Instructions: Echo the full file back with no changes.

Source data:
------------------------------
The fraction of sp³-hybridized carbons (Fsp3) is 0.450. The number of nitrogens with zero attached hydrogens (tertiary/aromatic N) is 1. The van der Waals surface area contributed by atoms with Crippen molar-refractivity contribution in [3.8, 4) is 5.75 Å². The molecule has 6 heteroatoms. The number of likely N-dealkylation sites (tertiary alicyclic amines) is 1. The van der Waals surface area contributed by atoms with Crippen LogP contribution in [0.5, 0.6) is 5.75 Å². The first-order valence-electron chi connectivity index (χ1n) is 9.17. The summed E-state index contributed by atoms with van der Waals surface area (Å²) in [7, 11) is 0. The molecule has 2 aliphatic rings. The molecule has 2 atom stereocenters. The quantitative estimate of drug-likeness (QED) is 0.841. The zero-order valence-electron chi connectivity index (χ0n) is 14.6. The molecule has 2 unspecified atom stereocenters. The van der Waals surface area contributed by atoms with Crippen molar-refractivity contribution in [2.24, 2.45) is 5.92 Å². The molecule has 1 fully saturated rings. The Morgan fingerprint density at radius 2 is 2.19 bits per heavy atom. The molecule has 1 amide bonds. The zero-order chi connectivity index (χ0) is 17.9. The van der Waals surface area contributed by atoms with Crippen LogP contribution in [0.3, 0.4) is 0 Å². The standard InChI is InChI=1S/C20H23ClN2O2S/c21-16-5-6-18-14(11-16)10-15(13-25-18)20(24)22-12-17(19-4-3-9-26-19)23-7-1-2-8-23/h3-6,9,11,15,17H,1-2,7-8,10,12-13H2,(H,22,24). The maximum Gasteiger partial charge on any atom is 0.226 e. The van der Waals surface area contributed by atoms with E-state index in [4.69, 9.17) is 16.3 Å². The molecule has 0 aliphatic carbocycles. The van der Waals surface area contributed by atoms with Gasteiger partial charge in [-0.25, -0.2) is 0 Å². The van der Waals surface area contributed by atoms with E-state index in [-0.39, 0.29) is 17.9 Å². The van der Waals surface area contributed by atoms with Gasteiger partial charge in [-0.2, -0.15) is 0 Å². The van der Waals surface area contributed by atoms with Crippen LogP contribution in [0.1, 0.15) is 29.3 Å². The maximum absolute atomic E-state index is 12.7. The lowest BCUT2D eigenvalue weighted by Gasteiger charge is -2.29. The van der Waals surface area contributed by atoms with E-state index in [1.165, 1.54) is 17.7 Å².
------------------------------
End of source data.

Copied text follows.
The fraction of sp³-hybridized carbons (Fsp3) is 0.450. The number of nitrogens with zero attached hydrogens (tertiary/aromatic N) is 1. The van der Waals surface area contributed by atoms with Crippen molar-refractivity contribution in [3.8, 4) is 5.75 Å². The molecule has 6 heteroatoms. The number of likely N-dealkylation sites (tertiary alicyclic amines) is 1. The van der Waals surface area contributed by atoms with Crippen LogP contribution in [0.5, 0.6) is 5.75 Å². The first-order valence-electron chi connectivity index (χ1n) is 9.17. The summed E-state index contributed by atoms with van der Waals surface area (Å²) in [7, 11) is 0. The molecule has 2 aliphatic rings. The molecule has 2 atom stereocenters. The quantitative estimate of drug-likeness (QED) is 0.841. The zero-order valence-electron chi connectivity index (χ0n) is 14.6. The molecule has 2 unspecified atom stereocenters. The van der Waals surface area contributed by atoms with Crippen molar-refractivity contribution in [2.24, 2.45) is 5.92 Å². The molecule has 1 fully saturated rings. The Morgan fingerprint density at radius 2 is 2.19 bits per heavy atom. The molecule has 1 amide bonds. The zero-order chi connectivity index (χ0) is 17.9. The van der Waals surface area contributed by atoms with Crippen LogP contribution in [0.3, 0.4) is 0 Å². The standard InChI is InChI=1S/C20H23ClN2O2S/c21-16-5-6-18-14(11-16)10-15(13-25-18)20(24)22-12-17(19-4-3-9-26-19)23-7-1-2-8-23/h3-6,9,11,15,17H,1-2,7-8,10,12-13H2,(H,22,24). The maximum Gasteiger partial charge on any atom is 0.226 e. The van der Waals surface area contributed by atoms with E-state index in [4.69, 9.17) is 16.3 Å². The molecule has 0 aliphatic carbocycles. The van der Waals surface area contributed by atoms with Gasteiger partial charge in [-0.25, -0.2) is 0 Å². The van der Waals surface area contributed by atoms with E-state index in [-0.39, 0.29) is 17.9 Å². The van der Waals surface area contributed by atoms with Gasteiger partial charge in [-0.2, -0.15) is 0 Å². The van der Waals surface area contributed by atoms with Crippen LogP contribution in [0.1, 0.15) is 29.3 Å². The maximum absolute atomic E-state index is 12.7. The lowest BCUT2D eigenvalue weighted by Gasteiger charge is -2.29. The van der Waals surface area contributed by atoms with E-state index in [1.165, 1.54) is 17.7 Å².